Providers Sue Kids For Parents LTC Costs

From Financial Advisor magazine comes the following information: more than half the states have filial responsibility laws making adult children legally responsible for indigent parents’ bills.

I’ve known about this for years, but never thought they would be enforced.  However, now nursing homes, assisted living facilities, or even a publicly funded long term care agency can go after family members to repay outstanding LTC bills.  28 states have these laws on the books and are now starting to use them.

Buried in the Omnibus Budget Reconciliation Act of 1993 are rules that “compel state agencies to collect back funds they’ve expended on Medicaid services from families if they discover the families have assets available”.

Before Medicaid benefits kick in, you’re supposed to liquidate the cash value of any life insurance policies and spend the proceeds on health or long term care. If Medicaid discovers you did not, it will essentially fine you to pay back any money it’s spent on your behalf. Even after you die and your family collects a death benefit on that insurance, Medicaid can sue the family in probate court to recover what the state spent on care. It doesn’t matter if the family intentionally deceived Medicaid or it was an accident.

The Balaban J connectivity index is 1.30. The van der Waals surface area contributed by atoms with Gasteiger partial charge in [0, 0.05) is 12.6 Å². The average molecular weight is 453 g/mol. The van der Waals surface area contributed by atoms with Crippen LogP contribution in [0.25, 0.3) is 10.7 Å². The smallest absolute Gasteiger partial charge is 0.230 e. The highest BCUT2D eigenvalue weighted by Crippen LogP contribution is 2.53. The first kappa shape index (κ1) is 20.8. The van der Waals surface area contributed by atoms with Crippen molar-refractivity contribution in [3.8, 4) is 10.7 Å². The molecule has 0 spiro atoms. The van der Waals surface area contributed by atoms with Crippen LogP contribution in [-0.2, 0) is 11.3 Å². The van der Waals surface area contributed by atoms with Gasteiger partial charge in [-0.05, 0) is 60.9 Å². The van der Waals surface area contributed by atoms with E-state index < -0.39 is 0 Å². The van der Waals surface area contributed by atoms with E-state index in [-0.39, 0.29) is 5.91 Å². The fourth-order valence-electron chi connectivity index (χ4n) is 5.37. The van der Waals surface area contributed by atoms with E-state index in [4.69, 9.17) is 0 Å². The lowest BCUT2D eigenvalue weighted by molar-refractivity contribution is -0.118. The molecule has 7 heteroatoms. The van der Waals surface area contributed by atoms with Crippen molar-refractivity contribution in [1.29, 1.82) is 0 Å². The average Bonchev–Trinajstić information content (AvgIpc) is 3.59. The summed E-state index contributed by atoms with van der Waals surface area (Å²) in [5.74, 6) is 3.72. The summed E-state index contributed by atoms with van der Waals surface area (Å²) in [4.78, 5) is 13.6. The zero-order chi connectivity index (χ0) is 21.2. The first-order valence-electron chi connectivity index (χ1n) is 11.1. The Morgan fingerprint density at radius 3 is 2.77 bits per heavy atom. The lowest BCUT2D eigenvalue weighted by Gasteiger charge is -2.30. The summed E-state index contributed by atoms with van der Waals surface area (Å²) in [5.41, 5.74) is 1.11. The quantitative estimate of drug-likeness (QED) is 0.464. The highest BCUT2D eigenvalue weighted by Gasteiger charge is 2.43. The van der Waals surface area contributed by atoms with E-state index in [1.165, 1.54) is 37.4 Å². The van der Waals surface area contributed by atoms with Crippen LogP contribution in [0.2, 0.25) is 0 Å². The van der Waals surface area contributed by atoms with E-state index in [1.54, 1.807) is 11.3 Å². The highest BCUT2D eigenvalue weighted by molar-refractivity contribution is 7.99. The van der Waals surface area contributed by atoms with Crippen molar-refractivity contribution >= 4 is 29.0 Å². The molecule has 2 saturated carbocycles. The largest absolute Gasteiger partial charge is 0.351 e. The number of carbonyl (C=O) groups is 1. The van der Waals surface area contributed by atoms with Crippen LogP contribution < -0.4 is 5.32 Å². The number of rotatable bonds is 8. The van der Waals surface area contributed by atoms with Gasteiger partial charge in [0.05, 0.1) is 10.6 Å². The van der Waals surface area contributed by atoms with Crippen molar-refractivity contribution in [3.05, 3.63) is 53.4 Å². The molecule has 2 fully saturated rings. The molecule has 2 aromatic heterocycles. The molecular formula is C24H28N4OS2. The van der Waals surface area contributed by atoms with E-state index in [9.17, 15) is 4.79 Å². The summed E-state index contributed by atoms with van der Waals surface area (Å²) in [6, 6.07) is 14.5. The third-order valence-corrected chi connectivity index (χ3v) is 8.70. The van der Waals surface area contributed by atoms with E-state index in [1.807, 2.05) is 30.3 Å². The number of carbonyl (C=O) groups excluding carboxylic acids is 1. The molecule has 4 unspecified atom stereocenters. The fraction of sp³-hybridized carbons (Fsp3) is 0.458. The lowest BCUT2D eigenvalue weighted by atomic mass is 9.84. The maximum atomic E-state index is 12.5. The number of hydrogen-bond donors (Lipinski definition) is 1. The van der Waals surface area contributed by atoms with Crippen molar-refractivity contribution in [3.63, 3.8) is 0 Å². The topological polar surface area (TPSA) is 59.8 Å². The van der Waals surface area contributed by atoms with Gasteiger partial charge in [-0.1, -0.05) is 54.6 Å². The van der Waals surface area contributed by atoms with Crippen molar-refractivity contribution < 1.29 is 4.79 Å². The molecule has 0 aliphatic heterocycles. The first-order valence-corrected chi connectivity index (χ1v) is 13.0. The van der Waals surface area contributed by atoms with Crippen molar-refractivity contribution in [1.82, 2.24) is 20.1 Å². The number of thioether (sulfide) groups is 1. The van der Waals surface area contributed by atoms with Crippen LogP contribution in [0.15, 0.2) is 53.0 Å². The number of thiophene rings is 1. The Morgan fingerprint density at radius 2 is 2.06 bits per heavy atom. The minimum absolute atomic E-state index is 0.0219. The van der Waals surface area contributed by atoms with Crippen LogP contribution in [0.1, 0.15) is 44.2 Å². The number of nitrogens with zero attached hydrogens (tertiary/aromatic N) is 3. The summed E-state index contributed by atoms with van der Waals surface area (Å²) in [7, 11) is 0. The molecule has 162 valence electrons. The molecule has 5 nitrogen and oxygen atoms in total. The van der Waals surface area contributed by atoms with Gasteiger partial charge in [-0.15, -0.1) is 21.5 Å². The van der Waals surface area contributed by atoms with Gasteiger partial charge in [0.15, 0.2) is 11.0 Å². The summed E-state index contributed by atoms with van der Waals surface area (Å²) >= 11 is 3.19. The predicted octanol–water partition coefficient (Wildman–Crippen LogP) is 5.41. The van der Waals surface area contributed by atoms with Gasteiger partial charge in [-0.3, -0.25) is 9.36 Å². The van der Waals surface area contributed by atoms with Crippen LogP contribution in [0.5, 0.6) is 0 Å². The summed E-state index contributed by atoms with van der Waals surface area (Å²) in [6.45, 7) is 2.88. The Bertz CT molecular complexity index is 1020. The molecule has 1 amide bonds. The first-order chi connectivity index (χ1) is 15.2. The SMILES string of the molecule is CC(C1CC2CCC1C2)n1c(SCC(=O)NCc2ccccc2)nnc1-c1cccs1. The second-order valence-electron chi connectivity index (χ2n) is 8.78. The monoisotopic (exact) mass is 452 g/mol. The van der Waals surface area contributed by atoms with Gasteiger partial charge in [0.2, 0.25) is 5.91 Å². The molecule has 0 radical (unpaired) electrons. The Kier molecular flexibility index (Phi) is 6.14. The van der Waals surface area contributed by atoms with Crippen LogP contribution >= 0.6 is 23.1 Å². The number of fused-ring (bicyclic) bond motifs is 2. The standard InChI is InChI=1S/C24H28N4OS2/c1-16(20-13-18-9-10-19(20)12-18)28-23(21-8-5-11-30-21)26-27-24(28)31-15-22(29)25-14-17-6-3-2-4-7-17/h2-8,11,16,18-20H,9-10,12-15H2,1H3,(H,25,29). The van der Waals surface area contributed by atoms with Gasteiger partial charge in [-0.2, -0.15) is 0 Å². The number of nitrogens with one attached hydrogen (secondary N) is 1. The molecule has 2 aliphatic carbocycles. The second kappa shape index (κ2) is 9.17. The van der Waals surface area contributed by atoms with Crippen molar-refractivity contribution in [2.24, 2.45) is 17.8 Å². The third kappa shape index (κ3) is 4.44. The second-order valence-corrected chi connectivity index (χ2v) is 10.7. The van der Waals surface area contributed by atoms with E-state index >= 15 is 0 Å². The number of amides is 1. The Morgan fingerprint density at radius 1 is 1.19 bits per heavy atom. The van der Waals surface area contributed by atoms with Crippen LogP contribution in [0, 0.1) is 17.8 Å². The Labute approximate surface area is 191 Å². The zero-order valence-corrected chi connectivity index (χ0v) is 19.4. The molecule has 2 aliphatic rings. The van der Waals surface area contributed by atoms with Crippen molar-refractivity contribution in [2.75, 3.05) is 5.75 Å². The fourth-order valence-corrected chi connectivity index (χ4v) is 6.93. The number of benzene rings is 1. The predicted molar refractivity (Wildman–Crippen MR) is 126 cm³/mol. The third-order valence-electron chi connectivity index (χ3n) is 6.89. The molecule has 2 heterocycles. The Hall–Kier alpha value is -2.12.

Why is this happening?  10,000 Americans turn 65 every day, we are getting older as a nation.  We don’t have stay at home adult children to move in with a la Harriet Nelson (of Ozzie and Harriet).  LTC is expensive, and most of us did not prepare for it – ending up on government welfare called Medicaid.  Our government does not have enough money for Social Security and Medicare, let alone thousands per month for a LTC facility for all of us.

So now the Medicaid agency will pay (and the providers lose on the low reimbursements) initially and claw back when and where they can.  If you think there is no reason to worry, the government will take care of everything, think again.  Talk to your children, perhaps they would purchase LTC insurance for you to protect a possible inheritance (if you are still healthy enough to get it).  They could end up paying for your care later, whether they want to or not.

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